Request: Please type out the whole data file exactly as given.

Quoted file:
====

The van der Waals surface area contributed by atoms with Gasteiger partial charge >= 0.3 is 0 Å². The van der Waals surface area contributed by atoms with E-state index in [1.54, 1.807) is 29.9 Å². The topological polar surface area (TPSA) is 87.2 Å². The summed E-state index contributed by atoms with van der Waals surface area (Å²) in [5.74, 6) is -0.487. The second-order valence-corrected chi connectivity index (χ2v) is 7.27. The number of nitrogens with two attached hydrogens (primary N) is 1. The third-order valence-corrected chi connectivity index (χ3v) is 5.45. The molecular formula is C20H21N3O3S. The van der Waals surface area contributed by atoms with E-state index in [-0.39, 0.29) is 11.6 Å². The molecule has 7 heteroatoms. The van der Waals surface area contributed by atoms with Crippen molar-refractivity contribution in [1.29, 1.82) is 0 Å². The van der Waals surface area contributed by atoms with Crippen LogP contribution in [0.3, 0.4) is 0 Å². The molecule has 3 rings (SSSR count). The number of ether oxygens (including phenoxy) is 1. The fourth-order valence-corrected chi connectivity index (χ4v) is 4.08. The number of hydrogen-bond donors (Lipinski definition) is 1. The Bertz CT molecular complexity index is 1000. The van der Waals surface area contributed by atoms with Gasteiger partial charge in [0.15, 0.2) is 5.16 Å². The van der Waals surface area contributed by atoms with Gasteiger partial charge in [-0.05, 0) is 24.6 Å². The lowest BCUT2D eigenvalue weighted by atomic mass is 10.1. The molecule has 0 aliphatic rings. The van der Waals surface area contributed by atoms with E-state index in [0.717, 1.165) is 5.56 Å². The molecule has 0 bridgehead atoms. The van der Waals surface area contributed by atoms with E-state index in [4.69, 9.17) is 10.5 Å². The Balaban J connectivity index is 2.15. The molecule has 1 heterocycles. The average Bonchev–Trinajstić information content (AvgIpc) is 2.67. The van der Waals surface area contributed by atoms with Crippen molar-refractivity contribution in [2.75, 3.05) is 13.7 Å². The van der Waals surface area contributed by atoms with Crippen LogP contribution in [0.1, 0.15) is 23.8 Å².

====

The van der Waals surface area contributed by atoms with Gasteiger partial charge >= 0.3 is 0 Å². The van der Waals surface area contributed by atoms with E-state index in [1.54, 1.807) is 29.9 Å². The topological polar surface area (TPSA) is 87.2 Å². The summed E-state index contributed by atoms with van der Waals surface area (Å²) in [5.74, 6) is -0.487. The second-order valence-corrected chi connectivity index (χ2v) is 7.27. The number of nitrogens with two attached hydrogens (primary N) is 1. The third-order valence-corrected chi connectivity index (χ3v) is 5.45. The molecular formula is C20H21N3O3S. The van der Waals surface area contributed by atoms with E-state index in [-0.39, 0.29) is 11.6 Å². The molecule has 7 heteroatoms. The van der Waals surface area contributed by atoms with Crippen molar-refractivity contribution in [1.29, 1.82) is 0 Å². The van der Waals surface area contributed by atoms with Crippen LogP contribution in [0.3, 0.4) is 0 Å². The molecule has 3 rings (SSSR count). The number of ether oxygens (including phenoxy) is 1. The fourth-order valence-corrected chi connectivity index (χ4v) is 4.08. The number of hydrogen-bond donors (Lipinski definition) is 1. The Bertz CT molecular complexity index is 1000. The van der Waals surface area contributed by atoms with Gasteiger partial charge in [0.15, 0.2) is 5.16 Å². The van der Waals surface area contributed by atoms with Gasteiger partial charge in [-0.05, 0) is 24.6 Å². The lowest BCUT2D eigenvalue weighted by atomic mass is 10.1. The molecule has 0 aliphatic rings. The van der Waals surface area contributed by atoms with E-state index in [0.717, 1.165) is 5.56 Å². The molecule has 0 bridgehead atoms. The van der Waals surface area contributed by atoms with E-state index in [4.69, 9.17) is 10.5 Å². The Balaban J connectivity index is 2.15. The molecule has 1 heterocycles. The average Bonchev–Trinajstić information content (AvgIpc) is 2.67. The van der Waals surface area contributed by atoms with Crippen molar-refractivity contribution in [2.75, 3.05) is 13.7 Å². The van der Waals surface area contributed by atoms with Crippen LogP contribution in [0.1, 0.15) is 23.8 Å².